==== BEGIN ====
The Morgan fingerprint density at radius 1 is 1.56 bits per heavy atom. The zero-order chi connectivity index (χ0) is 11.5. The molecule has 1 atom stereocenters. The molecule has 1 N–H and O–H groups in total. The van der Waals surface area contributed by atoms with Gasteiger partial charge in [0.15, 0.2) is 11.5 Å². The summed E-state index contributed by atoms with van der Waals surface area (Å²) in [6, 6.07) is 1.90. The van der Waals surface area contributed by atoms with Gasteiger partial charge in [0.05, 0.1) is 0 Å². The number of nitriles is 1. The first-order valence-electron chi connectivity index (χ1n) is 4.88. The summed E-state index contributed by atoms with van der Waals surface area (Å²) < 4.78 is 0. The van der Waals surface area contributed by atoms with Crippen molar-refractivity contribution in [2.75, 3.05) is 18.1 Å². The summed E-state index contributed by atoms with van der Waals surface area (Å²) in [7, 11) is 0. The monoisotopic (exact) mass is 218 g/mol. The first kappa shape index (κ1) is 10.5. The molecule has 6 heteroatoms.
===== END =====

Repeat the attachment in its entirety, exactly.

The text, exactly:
The Morgan fingerprint density at radius 1 is 1.56 bits per heavy atom. The zero-order chi connectivity index (χ0) is 11.5. The molecule has 1 atom stereocenters. The molecule has 1 N–H and O–H groups in total. The van der Waals surface area contributed by atoms with Gasteiger partial charge in [0.15, 0.2) is 11.5 Å². The summed E-state index contributed by atoms with van der Waals surface area (Å²) in [6, 6.07) is 1.90. The van der Waals surface area contributed by atoms with Gasteiger partial charge in [0.05, 0.1) is 0 Å². The number of nitriles is 1. The first-order valence-electron chi connectivity index (χ1n) is 4.88. The summed E-state index contributed by atoms with van der Waals surface area (Å²) < 4.78 is 0. The van der Waals surface area contributed by atoms with Crippen molar-refractivity contribution in [2.75, 3.05) is 18.1 Å². The summed E-state index contributed by atoms with van der Waals surface area (Å²) in [7, 11) is 0. The monoisotopic (exact) mass is 218 g/mol. The first kappa shape index (κ1) is 10.5. The molecule has 6 heteroatoms.